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Tear Drain Surgery

Tearing of the eyes is extremely common in young and old alike. Tearing may result from numerous different causes spanning from the eye to the nose. Tearing due to a blockage in the tear drainage system may cause relentless, bothersome tearing that often runs down the face. The tear drain is composed of channels that run from holes in the eyelid down into the nose. An obstruction in any of these structures may require surgery to cure the problem.

One of the most common blockages in the tear drain system is called nasolacrimal duct obstruction. Nasolacrimal duct obstruction can be caused by age, infections, medications, and trauma. The diagnosis of nasolacrimal duct obstruction is made in clinic with testing including irrigation of the tear drain and visualizing the structures in the nose.

When tearing does not resolve with medications, surgery may be necessary. One of the most common surgeries to help with tearing is called a dacryocystorhinostomy, or DCR for short. A DCR surgery is performed to create a new tear drain pathway, bypassing the obstruction in the nasolacrimal duct. The surgery may be performed entirely in the nose with no skin scar or through a well-hidden incision on the side of the nose. Regardless of the cause of tearing, Dr. Sweeney and Dr. McDevitt will evaluate you in clinic and help you determine which treatment is best for you. Many tear-related procedures can be performed in our office surgical suite, however, a DCR surgery is performed in the hospital operating room. Patients can return home immediately after the procedure and resume nearly all normal daily activities the next day. After tear drain surgery, there is minimal downtime and you can expect 90% of the bruising and swelling to resolve by two weeks.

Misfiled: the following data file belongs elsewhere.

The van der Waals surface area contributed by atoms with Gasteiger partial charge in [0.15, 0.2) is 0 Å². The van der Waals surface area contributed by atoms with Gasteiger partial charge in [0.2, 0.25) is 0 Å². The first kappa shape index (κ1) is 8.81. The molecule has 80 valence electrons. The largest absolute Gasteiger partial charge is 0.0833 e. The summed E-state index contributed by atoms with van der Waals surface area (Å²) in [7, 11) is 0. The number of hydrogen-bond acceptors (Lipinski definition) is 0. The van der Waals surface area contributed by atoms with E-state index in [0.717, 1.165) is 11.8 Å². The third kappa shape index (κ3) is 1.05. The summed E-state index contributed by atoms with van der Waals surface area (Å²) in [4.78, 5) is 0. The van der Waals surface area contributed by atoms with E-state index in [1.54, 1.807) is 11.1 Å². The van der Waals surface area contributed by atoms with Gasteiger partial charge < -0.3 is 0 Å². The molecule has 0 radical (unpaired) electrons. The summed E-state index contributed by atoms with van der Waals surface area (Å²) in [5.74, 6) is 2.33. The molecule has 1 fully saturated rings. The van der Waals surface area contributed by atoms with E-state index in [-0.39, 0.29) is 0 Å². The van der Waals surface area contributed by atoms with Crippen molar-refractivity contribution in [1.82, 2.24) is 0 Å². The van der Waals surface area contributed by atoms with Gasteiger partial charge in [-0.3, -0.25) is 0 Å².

Tearing itself is not a medically dangerous condition, however, it can decrease the quality of your vision and be bothersome to your daily life. Occasionally constant dabbing of the eyes with tissues can cause allergies or skin breakdown. Some patients will develop blockage in the tear drain that can lead to infection of stagnant fluid, which does require surgical intervention to cure. Regardless of the cause of tearing, Dr. Sweeney and Dr. McDevitt will evaluate you in clinic and help you determine which treatment is best for you.

When tearing becomes distracting to daily life and the cause is a blocked tear duct, usually a tear drain surgery will be covered by an insurance company. Dr. McDevitt and Dr. Sweeney will evaluate you for your tearing and help determine what the cause of the tearing is and if you meet the criteria of insurance-covered surgery.

Depending on the surgery you undergo for tearing, the success rates of surgery can be as high as 95%. Occasionally, tearing may return due to ongoing clogging of the tear drain from the same or a different problem. If this occurs, generally the procedure to remove the obstruction is far less burdensome than the original intervention.

DCR is typically a well-tolerated surgery with minimal to no downtime. The surgery primarily entails work in the nose, which is not visualized by the patient after surgery. While a DCR surgery can be performed in a minimally invasive strategy, all techniques of DCR have potential risks. Patients may expect mild pain for 2 days after surgery or a light nose bleed for 6-12 hours after surgery. In experienced hands, such as Dr. McDevitt and Dr. Sweeney’s, major risks of DCR are very rare.